The Changing Seasons: April 2018

An autumn dish. Close up shot of tarakihi fillet with rosemary lime crumb, roasted butternut squash and watercress salad on black plate. Image: Su Leslie, 2018

An autumn dish; tarakihi fillet with rosemary lime crumb, roasted butternut squash and watercress salad. Image: Su Leslie, 2018

In this last month we have truly felt a seasonal change. The hot, humid days (and nights) are gone; replaced by cold winds, frequent rain and storms which left thousands of my fellow Aucklanders without electricity — some for up to a week.

Cooler temperatures make the kitchen a much more appealing place to be. So when my local grocer had some really fresh tarakihi fillets (ocean bream or morwong to non-Kiwis), butternut squash and fresh limes (at a price that didn’t require me to sell a kidney), I thought I’d try out a dish based on couple of recipes I’d found.

Close up shot of whole butternut squash, whole and halved limes, and rosemary sprigs. Image: Su Leslie, 2018

Butternut squash, paired with lime and rosemary. Image: Su Leslie, 2018

And since I haven’t done a “Version 2” Changing Seasons post for a while, this month you’re getting my pan-fried tarakihi with a rosemary lime crumb and roasted butternut squash.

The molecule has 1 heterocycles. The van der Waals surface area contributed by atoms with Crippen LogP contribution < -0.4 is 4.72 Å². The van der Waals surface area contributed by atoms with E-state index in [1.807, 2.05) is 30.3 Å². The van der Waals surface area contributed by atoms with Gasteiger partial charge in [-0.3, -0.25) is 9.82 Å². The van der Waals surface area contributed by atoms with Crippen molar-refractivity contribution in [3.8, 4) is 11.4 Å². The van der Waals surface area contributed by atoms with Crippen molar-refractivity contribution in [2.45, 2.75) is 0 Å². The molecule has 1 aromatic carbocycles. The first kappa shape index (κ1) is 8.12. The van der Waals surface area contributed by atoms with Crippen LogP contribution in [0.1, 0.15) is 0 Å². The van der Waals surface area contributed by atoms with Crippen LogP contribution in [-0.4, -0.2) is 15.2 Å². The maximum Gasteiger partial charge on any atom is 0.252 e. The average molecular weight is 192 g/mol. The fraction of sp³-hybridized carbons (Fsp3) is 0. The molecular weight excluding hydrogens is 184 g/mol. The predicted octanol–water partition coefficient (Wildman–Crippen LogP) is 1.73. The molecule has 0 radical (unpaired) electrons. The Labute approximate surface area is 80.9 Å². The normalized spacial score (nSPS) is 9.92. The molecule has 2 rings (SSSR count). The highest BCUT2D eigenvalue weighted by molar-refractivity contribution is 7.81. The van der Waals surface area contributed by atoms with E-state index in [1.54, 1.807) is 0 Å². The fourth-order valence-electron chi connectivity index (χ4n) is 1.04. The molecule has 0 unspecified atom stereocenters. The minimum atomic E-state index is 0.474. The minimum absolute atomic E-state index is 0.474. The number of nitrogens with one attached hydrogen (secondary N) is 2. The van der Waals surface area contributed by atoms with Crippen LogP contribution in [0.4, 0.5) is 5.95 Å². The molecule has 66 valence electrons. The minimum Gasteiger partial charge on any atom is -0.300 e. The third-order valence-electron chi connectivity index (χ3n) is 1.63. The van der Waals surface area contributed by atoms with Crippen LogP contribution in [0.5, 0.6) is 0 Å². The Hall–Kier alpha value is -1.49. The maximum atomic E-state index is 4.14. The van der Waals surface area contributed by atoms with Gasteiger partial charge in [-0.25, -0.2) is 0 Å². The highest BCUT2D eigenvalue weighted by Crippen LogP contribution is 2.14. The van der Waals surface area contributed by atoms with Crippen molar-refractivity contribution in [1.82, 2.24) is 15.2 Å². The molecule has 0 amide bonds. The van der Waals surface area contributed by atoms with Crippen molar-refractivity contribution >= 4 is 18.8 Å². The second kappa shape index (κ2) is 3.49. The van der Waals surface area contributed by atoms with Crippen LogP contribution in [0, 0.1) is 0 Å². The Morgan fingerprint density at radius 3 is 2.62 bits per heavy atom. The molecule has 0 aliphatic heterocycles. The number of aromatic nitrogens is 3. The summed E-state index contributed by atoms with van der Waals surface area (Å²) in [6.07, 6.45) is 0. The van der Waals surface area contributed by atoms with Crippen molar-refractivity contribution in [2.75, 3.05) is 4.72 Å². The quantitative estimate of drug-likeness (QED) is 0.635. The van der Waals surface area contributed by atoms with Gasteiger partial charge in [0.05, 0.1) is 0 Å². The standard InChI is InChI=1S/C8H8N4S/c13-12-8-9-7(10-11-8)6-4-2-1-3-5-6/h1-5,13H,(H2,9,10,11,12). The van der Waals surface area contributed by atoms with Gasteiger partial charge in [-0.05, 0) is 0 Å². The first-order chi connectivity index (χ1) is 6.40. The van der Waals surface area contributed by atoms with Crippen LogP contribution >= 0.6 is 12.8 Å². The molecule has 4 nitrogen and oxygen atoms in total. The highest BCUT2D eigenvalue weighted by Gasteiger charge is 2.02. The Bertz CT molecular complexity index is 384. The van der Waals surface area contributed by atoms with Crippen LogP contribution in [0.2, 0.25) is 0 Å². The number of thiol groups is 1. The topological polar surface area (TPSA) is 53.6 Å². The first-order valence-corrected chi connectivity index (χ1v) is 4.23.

The actual recipes are:

Lemon & rosemary crusted fish fillets (I replaced the lemon with lime)

Roasted butternut squash with lime and rosemary

Halved butternut squash. Image: Su Leslie, 2018

Image: Su Leslie, 2018

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Peeled and cubed squash mixed with olive oil, lime zest and chopped rosemary before roasting. Image: Su Leslie, 2018

While I did prepare the squash pretty much according to the recipe, I modified the fish dish a bit.

The original recipe involves grilling the fish with the breadcrumb topping.

Stale bread, rosemary leaves and lime zest; blitzed to a crumb. This forms a topping for the fish. Image shows blizted mixture in blender, with additional lime and rosemary in shot also. Image: Su Leslie, 2018

Some stale bread, rosemary leaves and lime zest; blitzed to a crumb. This forms a topping for the fish. Image: Su Leslie, 2018

But since I was using the oven to cook the squash, I decided to pan-fry the tarakihi. I also hate overcooked fish, and being able to watch its progress in a pan means I’m more likely to “get it right.”

Someone told me that you get a really good result by:

a) making sure the skin is really dry

b) putting the fish skin-side down in a hot pan until only the thickest part of the fillet is still opaque

c) turning the fish and and taking the pan off the heat